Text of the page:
Regarding the Israeli occupation’s offer to deport me to Gaza, I affirm that Gaza is undeniably part of my homeland and its people are my people. However, I will visit Gaza whenever I want or feel like it, as it is within my homeland, Palestine, which I have the right to wander whenever I like, from the very north to the very south. I strongly refuse to be deported to Gaza as this practice will just bring back bitter flashbacks from the expulsion process to which our Palestinian people were subjected during 1948 and 1967.
We are fighting for the sake of the freedom of our land and the return of our refugees in Palestine and the diaspora, not to add more deportees to them. This systematic practice by Israel that aims to empty Palestine of Palestinians and bring strangers in their place is a crime. Therefore, I refuse being deported and I will only agree to be released to Jerusalem, as I know that the Israeli occupation aims to empty Jerusalem of its people and turn Arabs into a minority group of its population. The issue of deportation is no longer a personal decision, it is rather a national principle. If every detainee agrees to be deported outside Jerusalem under pressure, Jerusalem will eventually be emptied of its people.
I would prefer dying on my hospital bed to being deported from Jerusalem. Jerusalem is my soul and my life. If I was uprooted from there, my soul would be uprooted from my body. My life is meaningless away from Jerusalem. No land on earth will be able to embrace me other than Jerusalem. Therefore, my return will be only to Jerusalem and nowhere else. I advice all Palestinians to embrace their land and villages and never succumb to the Israeli occupation’s wishes. I don’t see this issue as a personal cause that is related to Samer Issawi. It is a national issue, a conviction and a principle that every Palestinian who loves his homeland’s sacred soil should hold. Finally, I reaffirm for the thousandth time that I continue my hunger strike until either freedom and return to Jerusalem or martyrdom! (original translation by author)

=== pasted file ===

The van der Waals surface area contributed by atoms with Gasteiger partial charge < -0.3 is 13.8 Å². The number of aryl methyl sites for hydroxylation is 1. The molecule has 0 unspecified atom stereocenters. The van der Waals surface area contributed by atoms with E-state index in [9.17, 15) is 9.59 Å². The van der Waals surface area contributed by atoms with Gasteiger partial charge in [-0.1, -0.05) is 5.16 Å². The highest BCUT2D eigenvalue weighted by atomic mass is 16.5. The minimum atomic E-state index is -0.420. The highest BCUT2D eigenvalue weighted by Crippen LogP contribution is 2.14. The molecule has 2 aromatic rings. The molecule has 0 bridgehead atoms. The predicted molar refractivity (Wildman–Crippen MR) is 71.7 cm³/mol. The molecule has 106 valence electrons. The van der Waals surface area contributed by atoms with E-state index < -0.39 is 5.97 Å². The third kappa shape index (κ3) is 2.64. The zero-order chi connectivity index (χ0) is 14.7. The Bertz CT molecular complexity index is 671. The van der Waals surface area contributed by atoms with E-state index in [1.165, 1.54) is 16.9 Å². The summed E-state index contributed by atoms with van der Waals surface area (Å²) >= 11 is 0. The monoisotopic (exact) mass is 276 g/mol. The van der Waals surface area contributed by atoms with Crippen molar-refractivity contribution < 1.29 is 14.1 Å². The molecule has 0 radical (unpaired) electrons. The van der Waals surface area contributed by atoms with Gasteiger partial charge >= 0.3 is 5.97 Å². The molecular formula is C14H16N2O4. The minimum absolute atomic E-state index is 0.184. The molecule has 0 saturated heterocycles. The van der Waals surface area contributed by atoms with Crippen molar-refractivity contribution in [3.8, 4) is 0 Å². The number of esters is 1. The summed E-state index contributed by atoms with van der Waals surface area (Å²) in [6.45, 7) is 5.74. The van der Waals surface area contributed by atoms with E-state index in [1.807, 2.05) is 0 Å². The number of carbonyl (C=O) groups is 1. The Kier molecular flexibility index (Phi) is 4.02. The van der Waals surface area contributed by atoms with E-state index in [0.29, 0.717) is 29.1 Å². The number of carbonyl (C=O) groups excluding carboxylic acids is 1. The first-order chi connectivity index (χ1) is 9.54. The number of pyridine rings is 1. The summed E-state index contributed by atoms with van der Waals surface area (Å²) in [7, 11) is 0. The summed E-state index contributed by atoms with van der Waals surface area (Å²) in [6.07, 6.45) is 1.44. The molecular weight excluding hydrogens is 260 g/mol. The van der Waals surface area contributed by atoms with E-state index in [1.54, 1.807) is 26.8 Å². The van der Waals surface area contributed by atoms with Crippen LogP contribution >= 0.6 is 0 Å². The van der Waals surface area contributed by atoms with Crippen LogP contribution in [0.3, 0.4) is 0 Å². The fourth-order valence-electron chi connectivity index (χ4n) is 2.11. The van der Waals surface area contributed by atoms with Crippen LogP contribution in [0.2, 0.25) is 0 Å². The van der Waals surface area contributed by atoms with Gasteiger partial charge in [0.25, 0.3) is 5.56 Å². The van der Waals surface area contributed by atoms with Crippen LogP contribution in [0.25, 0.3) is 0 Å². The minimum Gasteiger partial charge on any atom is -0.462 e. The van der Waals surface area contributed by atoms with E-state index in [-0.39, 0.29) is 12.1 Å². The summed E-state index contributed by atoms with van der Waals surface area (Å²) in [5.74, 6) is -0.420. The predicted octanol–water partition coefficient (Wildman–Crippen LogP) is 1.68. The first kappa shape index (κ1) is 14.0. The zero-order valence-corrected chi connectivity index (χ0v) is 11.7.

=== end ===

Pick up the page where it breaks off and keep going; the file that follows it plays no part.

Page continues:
International law prohibits the expulsion and transfer of people in occupied territories, be it deportation to another country or forced relocation within the occupied territory. Security Council Resolution 607 “calls upon Israel to refrain from deporting any Palestinian civilians from the occupied territories” and “strongly requests Israel, the occupying Power, to abide by its obligation arising from the Convention.” But these words, as history proves to us, are merely words. We have experienced enough empty words and conventions and “international human rights laws” that do NOT apply to us, as if our humanity is in question.
If the United Nations and the all the world’s governments keep of taking this submissive stance on Israel’s crimes and watch, reacting only with silence, we should NOT normalize their violations even if it costs us our lives. People like Samer Issawi teach us how to stand firm and not compromise our rights. Thank you, Samer, for teaching us how meaningless life is without freedom and dignity.
Twenty-seven years ago, my father’s eyes saw the sun after being in the dark of Israeli prison for 13 years. On 20 May 1985, my father regained his freedom.
“I was sentenced for seven lifetimes plus 10 years and I thought that this prison, Nafha, would be my grave. Thank God I didn’t stay that long there, and I was set free to marry your mother and to bring you to this life,” my father told me, smiling. He considered the 13 years of misery as not that long. Yes, it’s not that long if compared with the life sentence to which he was bound if the deal to exchange Palestinian and Israeli prisoners didn’t happen.